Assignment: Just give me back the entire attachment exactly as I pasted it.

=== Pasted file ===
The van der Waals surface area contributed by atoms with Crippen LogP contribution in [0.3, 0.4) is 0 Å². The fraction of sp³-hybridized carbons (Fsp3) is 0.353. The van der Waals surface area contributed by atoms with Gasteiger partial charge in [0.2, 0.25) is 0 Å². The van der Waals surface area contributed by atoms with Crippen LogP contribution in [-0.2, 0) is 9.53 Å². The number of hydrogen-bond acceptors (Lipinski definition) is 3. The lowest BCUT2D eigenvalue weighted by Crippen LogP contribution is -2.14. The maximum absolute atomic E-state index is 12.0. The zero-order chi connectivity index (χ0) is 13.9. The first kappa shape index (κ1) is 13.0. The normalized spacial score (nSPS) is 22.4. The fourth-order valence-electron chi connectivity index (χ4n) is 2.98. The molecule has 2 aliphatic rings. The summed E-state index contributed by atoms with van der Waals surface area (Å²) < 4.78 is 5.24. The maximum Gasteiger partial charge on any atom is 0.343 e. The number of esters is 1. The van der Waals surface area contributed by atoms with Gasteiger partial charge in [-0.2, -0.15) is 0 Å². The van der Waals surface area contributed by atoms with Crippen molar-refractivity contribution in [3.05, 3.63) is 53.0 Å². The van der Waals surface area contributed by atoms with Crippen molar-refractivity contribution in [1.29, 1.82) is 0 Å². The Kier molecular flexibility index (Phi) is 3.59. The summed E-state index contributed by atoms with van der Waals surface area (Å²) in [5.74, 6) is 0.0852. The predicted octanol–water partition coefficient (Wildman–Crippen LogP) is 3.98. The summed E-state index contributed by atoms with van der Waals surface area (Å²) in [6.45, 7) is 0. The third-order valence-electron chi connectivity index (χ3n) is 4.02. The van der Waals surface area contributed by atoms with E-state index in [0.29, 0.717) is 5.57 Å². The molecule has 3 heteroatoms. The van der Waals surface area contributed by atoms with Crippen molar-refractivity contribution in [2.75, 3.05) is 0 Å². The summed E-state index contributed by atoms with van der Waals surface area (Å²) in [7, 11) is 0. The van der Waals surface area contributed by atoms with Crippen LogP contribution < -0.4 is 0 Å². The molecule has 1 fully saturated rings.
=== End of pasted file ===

The van der Waals surface area contributed by atoms with Crippen LogP contribution in [0.3, 0.4) is 0 Å². The fraction of sp³-hybridized carbons (Fsp3) is 0.353. The van der Waals surface area contributed by atoms with Gasteiger partial charge in [0.2, 0.25) is 0 Å². The van der Waals surface area contributed by atoms with Crippen LogP contribution in [-0.2, 0) is 9.53 Å². The number of hydrogen-bond acceptors (Lipinski definition) is 3. The lowest BCUT2D eigenvalue weighted by Crippen LogP contribution is -2.14. The maximum absolute atomic E-state index is 12.0. The zero-order chi connectivity index (χ0) is 13.9. The first kappa shape index (κ1) is 13.0. The normalized spacial score (nSPS) is 22.4. The fourth-order valence-electron chi connectivity index (χ4n) is 2.98. The molecule has 2 aliphatic rings. The summed E-state index contributed by atoms with van der Waals surface area (Å²) < 4.78 is 5.24. The maximum Gasteiger partial charge on any atom is 0.343 e. The number of esters is 1. The van der Waals surface area contributed by atoms with Gasteiger partial charge in [-0.2, -0.15) is 0 Å². The van der Waals surface area contributed by atoms with Crippen molar-refractivity contribution in [3.05, 3.63) is 53.0 Å². The van der Waals surface area contributed by atoms with Crippen molar-refractivity contribution in [1.29, 1.82) is 0 Å². The Kier molecular flexibility index (Phi) is 3.59. The summed E-state index contributed by atoms with van der Waals surface area (Å²) in [5.74, 6) is 0.0852. The predicted octanol–water partition coefficient (Wildman–Crippen LogP) is 3.98. The summed E-state index contributed by atoms with van der Waals surface area (Å²) in [6.45, 7) is 0. The third-order valence-electron chi connectivity index (χ3n) is 4.02. The van der Waals surface area contributed by atoms with E-state index in [0.29, 0.717) is 5.57 Å². The molecule has 3 heteroatoms. The van der Waals surface area contributed by atoms with Crippen molar-refractivity contribution in [2.75, 3.05) is 0 Å². The summed E-state index contributed by atoms with van der Waals surface area (Å²) in [7, 11) is 0. The van der Waals surface area contributed by atoms with Crippen LogP contribution < -0.4 is 0 Å². The molecule has 1 fully saturated rings.